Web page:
Do you know how what that works? Better, how can I get the results I can see searching “Head CT” images in the web?

    Another thing, I would like to save the result I get from the pyplot (I use pyplot.savefig(PathDicom + “foo.png”) after your last code), but I always get the axes, a few values in the axes, a big white border and at the middle the result I want to save. Do you know how can you get only the result?

    Like

    • hey there,

      re the figure saving what you’re doing there isn’t saving the figure you plotted but creating and saving an empty figure. The `savefig` method needs to be applied to the figure you created and plotted upon, e.g., http://matplotlib.org/faq/howto_faq.html#save-transparent-figures

      Now for the windowing I honestly have no idea what you’re trying to achieve, are we talking about a different colormap or an actual windowing of the voxel intensity values?

      Like

    • I use this method to save the image based on the code above (without axes). Mind that I here also rescale them to a new_size, img2 is the orginal image but cropped to the new size. So you can just use your original image, and new_size equal to the size of your image. Sorry I don’t have much time to modify, but some .axis(‘off’) might be important for your problem of having axes.

      def save_image(output_image_path,im_dcm,img2,new_size,label):
      ConstPixelDims = (int(im_dcm.Rows), int(im_dcm.Columns), 1)
      ConstPixelSpacing = (float(im_dcm.PixelSpacing[0]), float(im_dcm.PixelSpacing[1]), float(im_dcm.SliceThickness))
      spacing_x=ConstPixelSpacing[0]
      spacing_y=ConstPixelSpacing[1]
      x = numpy.arange(0.0, (new_size+1)*spacing_x, spacing_x)
      y = numpy.arange(0.0, (new_size+1)*spacing_y, spacing_y)
      array_drawn=image2pixelarray(img2)

      fig = pyplot.figure(figsize=(new_size*0.01,new_size*0.01))
      pyplot.axis(‘off’)
      pyplot.set_cmap(pyplot.gray())

      pyplot.gca().set_axis_off()
      pyplot.subplots_adjust(top = 1, bottom = 0, right = 1, left = 0, hspace = 0, wspace = 0)
      pyplot.margins(0,0)
      pyplot.gca().xaxis.set_major_locator(pyplot.NullLocator())
      pyplot.gca().yaxis.set_major_locator(pyplot.NullLocator())

      res=pyplot.pcolormesh(x, y, numpy.flipud(array_drawn[:,:]))
      print “Saving: “,output_image_path
      pyplot.savefig(output_image_path,bbox_inches=’tight’,pad_inches=0)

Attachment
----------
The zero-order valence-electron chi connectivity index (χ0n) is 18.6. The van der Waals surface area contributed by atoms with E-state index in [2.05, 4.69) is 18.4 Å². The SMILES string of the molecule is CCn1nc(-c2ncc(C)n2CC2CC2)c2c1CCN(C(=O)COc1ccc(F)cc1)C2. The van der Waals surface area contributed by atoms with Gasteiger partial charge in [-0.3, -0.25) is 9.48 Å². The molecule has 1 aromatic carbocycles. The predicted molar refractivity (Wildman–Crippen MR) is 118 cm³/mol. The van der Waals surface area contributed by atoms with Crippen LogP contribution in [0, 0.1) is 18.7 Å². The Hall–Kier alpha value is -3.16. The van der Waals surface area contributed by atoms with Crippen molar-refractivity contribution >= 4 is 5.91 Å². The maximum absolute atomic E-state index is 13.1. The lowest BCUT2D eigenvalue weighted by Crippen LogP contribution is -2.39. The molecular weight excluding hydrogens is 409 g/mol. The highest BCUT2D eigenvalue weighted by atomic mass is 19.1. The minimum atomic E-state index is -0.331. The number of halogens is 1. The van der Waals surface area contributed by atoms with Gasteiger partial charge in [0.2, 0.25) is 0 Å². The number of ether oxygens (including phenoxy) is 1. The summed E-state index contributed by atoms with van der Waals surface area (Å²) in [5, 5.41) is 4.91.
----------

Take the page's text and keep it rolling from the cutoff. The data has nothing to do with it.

pyplot.close(fig)
      pyplot.clf()
      pyplot.cla()

      Like

    • Good morning, I’ve already solved my problem. Basically is what user irma wrote: the code somada141 wrote before the sagittal plane of the head, I put:
      ————————————————————————————————-
      pyplot.figure(dpi=2000) #2250
      pyplot.axes().set_aspect(‘equal’, ‘datalim’)
      pyplot.axis(‘off’)
      pyplot.set_cmap(pyplot.gray())

      for dicomIndex in range(0, len(lstFilesDCM)):
      pyplot.pcolormesh(x, y, numpy.flipud(ArrayDicom[:, :, dicomIndex]))
      pyplot.pcolormesh(x, y, vec)

      # Get the created image
      file1 = PathDicom + “tmp.png”
      file2 = PathDicom + “foo.png”
      pyplot.savefig(file1, bbox_inches=’tight’, pad_inches=0)
      im = Image.open(file1)
      # remove pyplot borders
      bg = Image.new(im.mode, im.size, im.getpixel((0,0)))
      diff = ImageChops.difference(im, bg)
      diff = ImageChops.add(diff, diff, 2.0, -100)
      bbox = diff.getbbox()
      if bbox:
      # Create and initialize the auto windowing
      img2 = im.crop(bbox)
      os.unlink(file1)

      final = numpy.array(img2)
      ————————————————————————————————-
      But then I wasn’t getting the results I wanted. I used RadiAnt and DicomLibrary for opening DICOM files and the results I get from both are a lot different. The solution I found for this problem was here: https://github.com/pieper/pydicom/blob/master/source/dicom/contrib/pydicom_Tkinter.py

      With the code wrote there, I can get the image I need in the default window. Hope this helps another users with the same problem as I.

      Like

  13. Hi,

    I have to make a GUI for Image registration, where there will be one window for reference image, another is moving image window. The image files are DICOM or NIFTI. I will be putting one slider to view different slices and another window to show the results after registration. The registration code, I have written in Python. Please suggest what to use for this GUI. I have tries pyQt, but there is no api for reading images and display it to window.

    Thanks

    Like

    • Ok so I’m no means a subject-matter-expert when it comes to GUIs, (1) cause I hate them and (2) cause I never learned how to make them properly which leads me to hate them. That being said I know that there’s a way to integrate Qt and VTK so that’d be the way I’d go about it. There’s already several projects out there integrating the two for pretty much what you’re doing now. Googs’ your friend 😀

      Like